Parker wants indictment dismissed

 

Former National Port Authority (NPA) Managing Director Ms. Matilda Parker is requesting the Criminal Court “C” at the Temple of Justice to dismiss the indictment drawn against her and a former comptroller Mrs. Christiana Kpabar Pailey for executive immunity and confidentiality.

Ms. Parker and Mrs. Kpabar – Pailey were jointly indicted on multiple charges of theft of property, economic sabotage and criminal conspiracy for allegedly defrauding government of US$837,950.00. between July 2011 and December 2012.

But their lawyer Cllr. Arthur T. Johnson filed a motion to dismiss the indictment Monday, 17 September over claims that his clients were acting under the specific instructions of former President Ellen Johnson – Sirleaf to expedite the removal of wrecks and dredging of the Port of Greenville, Sinoe County.

Cllr. Johnson argues that during the implementation of former President Sirleaf’s instructions, pursuant to that specific mandate, several other meetings and discussions were held. During those alleged meetings, he claims, instructions were given directly to his client; some of which he says are confidential and cannot be disclosed because of presidential immunity.

Cllr. Johnson further argues that they are even above Attorney-Client Privilege and he has advised his clients not to disclose to their legal team. He adds that such confidential information cannot be revealed in open Court as well or demanded by Court processes because they are privileged.

The Sirleaf regime indicted the two officials for allegedly designing a criminal scheme in which they awarded two “sole source” contracts to co-defendant Deneah Martins Flomo and his Denmar Enterprise. The State says the contracts valued US$500,000 and US$300,000 respectively were allegedly awarded without the approval of the Public Procurement and Concession Commission (PPCC).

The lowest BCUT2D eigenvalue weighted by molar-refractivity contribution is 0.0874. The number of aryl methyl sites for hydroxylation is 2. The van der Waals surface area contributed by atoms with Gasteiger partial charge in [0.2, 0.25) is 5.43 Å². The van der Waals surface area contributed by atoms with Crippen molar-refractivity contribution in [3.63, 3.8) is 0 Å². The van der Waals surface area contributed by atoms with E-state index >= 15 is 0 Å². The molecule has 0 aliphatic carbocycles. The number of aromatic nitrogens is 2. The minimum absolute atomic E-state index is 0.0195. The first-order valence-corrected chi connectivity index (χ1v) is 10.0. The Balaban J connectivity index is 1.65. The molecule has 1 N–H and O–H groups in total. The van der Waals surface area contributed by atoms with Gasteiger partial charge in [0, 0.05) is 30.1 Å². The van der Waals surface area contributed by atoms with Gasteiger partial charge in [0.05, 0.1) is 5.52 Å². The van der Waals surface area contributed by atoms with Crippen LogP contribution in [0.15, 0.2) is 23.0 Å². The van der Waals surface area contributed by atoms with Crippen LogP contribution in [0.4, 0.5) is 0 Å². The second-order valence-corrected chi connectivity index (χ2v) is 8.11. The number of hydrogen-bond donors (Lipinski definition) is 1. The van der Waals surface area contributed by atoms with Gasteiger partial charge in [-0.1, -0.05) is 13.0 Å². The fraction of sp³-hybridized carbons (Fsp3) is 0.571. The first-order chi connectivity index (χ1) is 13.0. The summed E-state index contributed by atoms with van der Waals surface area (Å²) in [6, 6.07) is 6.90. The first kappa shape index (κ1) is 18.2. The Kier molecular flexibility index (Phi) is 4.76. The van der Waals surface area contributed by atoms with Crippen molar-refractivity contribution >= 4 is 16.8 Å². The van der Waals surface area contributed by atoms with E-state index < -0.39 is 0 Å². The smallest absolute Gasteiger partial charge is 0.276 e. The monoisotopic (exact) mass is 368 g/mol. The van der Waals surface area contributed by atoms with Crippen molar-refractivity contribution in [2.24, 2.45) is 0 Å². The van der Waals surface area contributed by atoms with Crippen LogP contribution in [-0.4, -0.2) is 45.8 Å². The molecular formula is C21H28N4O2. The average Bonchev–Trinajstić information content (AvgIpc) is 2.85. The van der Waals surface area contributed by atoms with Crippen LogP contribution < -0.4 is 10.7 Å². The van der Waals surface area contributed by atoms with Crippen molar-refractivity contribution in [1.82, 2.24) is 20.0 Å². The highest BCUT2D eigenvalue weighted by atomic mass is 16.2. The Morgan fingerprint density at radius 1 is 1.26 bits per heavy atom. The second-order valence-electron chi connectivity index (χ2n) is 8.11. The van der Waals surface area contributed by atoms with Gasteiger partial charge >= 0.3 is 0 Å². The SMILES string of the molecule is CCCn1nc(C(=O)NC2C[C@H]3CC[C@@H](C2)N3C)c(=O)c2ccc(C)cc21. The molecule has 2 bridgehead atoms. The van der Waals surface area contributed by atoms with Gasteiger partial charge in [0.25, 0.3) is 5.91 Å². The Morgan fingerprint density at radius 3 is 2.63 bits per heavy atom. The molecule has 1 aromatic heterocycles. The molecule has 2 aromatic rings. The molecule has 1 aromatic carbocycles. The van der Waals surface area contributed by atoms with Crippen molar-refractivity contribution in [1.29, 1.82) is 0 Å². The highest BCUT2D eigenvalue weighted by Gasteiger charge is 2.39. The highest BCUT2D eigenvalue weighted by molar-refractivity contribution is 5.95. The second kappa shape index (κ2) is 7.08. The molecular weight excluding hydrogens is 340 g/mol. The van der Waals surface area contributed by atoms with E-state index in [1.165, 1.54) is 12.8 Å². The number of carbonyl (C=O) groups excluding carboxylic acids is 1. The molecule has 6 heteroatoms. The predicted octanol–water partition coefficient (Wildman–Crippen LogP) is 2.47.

Under the contracts, defendant Flomo and his Denmar Enterprise were to remove wrecks from the Port of Greenville and provide security consultancy at the ports of Monrovia, Buchanan and Greenville on behalf of the NPA.

However, the call for dismissal comes days after Mrs. Parker and the other accused were granted a bench trial.
Cllr. Johnson argues that under the Constitution of the Republic of Liberia, the president who is also the Head of State, Head of Government, and Commander –In –Chief of the Armed Forces of Liberia (AFL), cannot appear in Court to make any legal representation while serving as president.

According to him, this Executive Immunity that is accorded the president of Liberia extends to any person who acts, or acted under the authority of the president’s decision, thereby considered as agent of the president.
“Movants say that Co-Movant, Matilda Parker in her capacity as Managing Director for the NPA was personally, formally, and specifically instructed by the President of Liberia Madam Ellen Johnson Sirleaf with urgency to take such action as is necessary to expedite the removal of wrecks and dredging of the Port of Greenville,” Cllr. Johnson argues.

He claims that the former president’s instruction to Ms. Parker also included the termination of present arrangements and entering more viable alternative arrangement, as necessary. Referencing a Supreme Court decision of November 17, 1944, Cllr. Johnson recalls that the Court opined that agents of the president whose actions were under the expressed intentions of the president of Liberia are immune from further questions by the other branches of government, specifically Court’s inquiries.

According to the lawyer, when President Sirleaf instructed Ms. Parker and Mrs. Kpabar – Pailey to remove wrecks and carry out dredging, they were agents of the president acting under specific instructions of the president.

“[Therefore], Movants are entitled to enjoy the immunities enjoyed by the President, as was established in the Supreme Court’s Opinion of Wiles Versus Simpson,” he notes.The first trial of this case began in January 2016, but it was disrupted by prosecution’s allegations of jury tampering almost nearing the end of the case. The case reached the Supreme Court but was recently sent back to the Criminal Court “C” to resume jurisdiction over the matter.

The entire jury panel that sat as judges of facts in the first trial were disbanded and this time around Ms. Parker and Mrs. Kpabar – Pailey say they do not want jurors in the retrial of the case.
Hearing is due at 1 pm at Court “C” today, Tuesday, 18 September at the Temple of Justice in Monrovia.

By Winston W. Parley-Edited by Othello B. Garblah

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